“This committee has a long history of working together to support innovation, including things like the 21st Century Cures Act and multiple FDA user fee reauthorizations. We must continue to build on this work, and that is exactly what we are doing today.

“I look forward to learning what more we can do from our witnesses and finding where the committee can move forward with bipartisan legislation to help families all across this country.”

More News & Announcements

Feb 29, 2024

Subcommittee Chair Guthrie Opening Remarks on Supporting Patients with Rare Diseases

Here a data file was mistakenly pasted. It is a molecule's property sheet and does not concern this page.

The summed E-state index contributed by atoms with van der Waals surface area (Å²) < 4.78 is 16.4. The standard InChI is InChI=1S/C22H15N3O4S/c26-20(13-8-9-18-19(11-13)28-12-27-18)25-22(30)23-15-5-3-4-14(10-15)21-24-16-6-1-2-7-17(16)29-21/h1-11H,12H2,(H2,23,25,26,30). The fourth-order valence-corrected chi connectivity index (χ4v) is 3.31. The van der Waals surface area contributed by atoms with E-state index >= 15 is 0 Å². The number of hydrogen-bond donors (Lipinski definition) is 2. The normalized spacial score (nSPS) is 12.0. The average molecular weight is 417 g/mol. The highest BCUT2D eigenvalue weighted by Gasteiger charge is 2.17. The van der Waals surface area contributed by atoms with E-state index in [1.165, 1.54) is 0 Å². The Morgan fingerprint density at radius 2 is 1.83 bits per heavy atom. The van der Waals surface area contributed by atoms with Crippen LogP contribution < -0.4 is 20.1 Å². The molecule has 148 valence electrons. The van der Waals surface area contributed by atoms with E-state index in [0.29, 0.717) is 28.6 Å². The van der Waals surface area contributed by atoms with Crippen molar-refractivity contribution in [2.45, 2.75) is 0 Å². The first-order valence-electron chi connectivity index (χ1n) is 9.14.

Washington D.C. — House Energy and Commerce Health Subcommittee Chair Brett Guthrie (R-KY) delivered the following opening remarks at today’s subcommittee hearing on proposals to support patients with rare diseases.  “Thank you to our witnesses for being here today to discuss such an important topic.  “The legislation before us will take an important step in helping to support rare disease patients.  “The Orphan Drug Act defines a rare disease as a disease that affects less than 200,000 patients across the United States. According to the National Institutes of Health, there are over 10,000 known diseases that fit this definition, impacting as many as 30 million Americans.”   RARE DISEASE PATIENTS LACK ACCESS TO TREATMENTS   “Despite 10 percent of the U.S. population living with a rare disease, about 95 percent of these diseases lack treatments.  “Most patients can’t even begin to think about treatments until they are diagnosed, which can be a long and costly journey, only to discover there are limited treatment options, if any.   “Research and development into therapies designed to treat rare diseases is challenging, especially when it comes to measuring the safety and efficacy of drugs for a smaller patient population, making investments in rare disease therapies risky and unpredictable.   “Recognizing these hurdles, Congress has taken numerous steps over the years to better support every stage along the drug approval pipeline, from supporting basic research for rare diseases, to improving the process by which drugs seek and receive FDA approval for rare disease indications, to ensuring that payers like Medicare and Medicaid will cover these treatments when they come to market.  “For example, Congress authorized the pediatric rare disease priority review voucher program at FDA almost a decade ago, to bolster existing incentives created under the Orphan Drug Act.  “The priority review voucher reduces the financial risk for innovators to obtain resources needed to conduct critical rare disease research, which ultimately helps patients access therapies or treatments more quickly.  “That’s why reauthorizing the pediatric rare disease priority review voucher program, the Creating Hope Reauthorization Act, is so important.  “Since its inception, almost 50 priority review vouchers have been granted that have paved the way for groundbreaking therapies that may otherwise not have made it to patients.    “I would like to thank my colleagues on the committee for their bipartisan work on this issue.”  BIPARTISAN SOLUTIONS TO PROTECT ACCESS TO TREATMENT   “We are also considering bipartisan solutions to ensure access to treatments for rare disease patients by promoting certainty and consistency through the regulatory and reimbursement process.   “First, we have the Accelerating Kids Access to Care Act, led by Representative Miller-Meeks, which will streamline care for kids in Medicaid by making it easier for them to receive necessary care by a provider in another state.  “This is a concern for children who must travel out of state to centers of excellence to get the care they need for rare diseases.”  THE PATIENT ACCESS ACT AND THE MVP ACT   “We also are considering my discussion draft, the Patient Access Act, which removes burdensome regulations that make it harder for patients to access life-saving therapies.  “In some cases, patients and their families must travel significant distances to receive therapies that also require lengthy stays, leaving the patient and their families responsible for hotels, food, and other important expenses while they miss work or other obligations.  “My bill would amend Anti-kickback Statute by permitting manufacturers to pay for these incidentals in very limited circumstances to make accessing these critical therapies easier for patients and their families.  “Both bills build off this Committee’s important work in passing the Protecting Health Care for All Patients Act to ban discriminatory barriers for those with disabilities to access life-saving health care services and by passing my bill, the MVP Act, which provides access to curative cell-and-gene therapies for Medicaid patients.   “Finally, as part of our efforts to increase access to life-saving therapies, we’re considering very narrow statutory fixes that would help ensure patients maintain access to lifesaving, affordable cures to treat rare diseases.”  CONSTRUCTIVE POLICY FIXES TO THE IRA   “The Mini Act, the Orphan Cures Act, and the PLASMA Act all make changes to the Inflation Reduction Act that would provide innovators working in complex disease spaces with more runway as they invest in research areas.  “I hope we can have a constructive conversation today and set aside our broader disagreements regarding the IRA to see how these small policy fixes can have big impacts for patients.   “In closing, while none of these bills serve as a silver bullet to solving all the challenging problems faced by rare disease patients, they are important steps and will make a meaningful difference in the lives of the millions of Americans living with rare diseases.”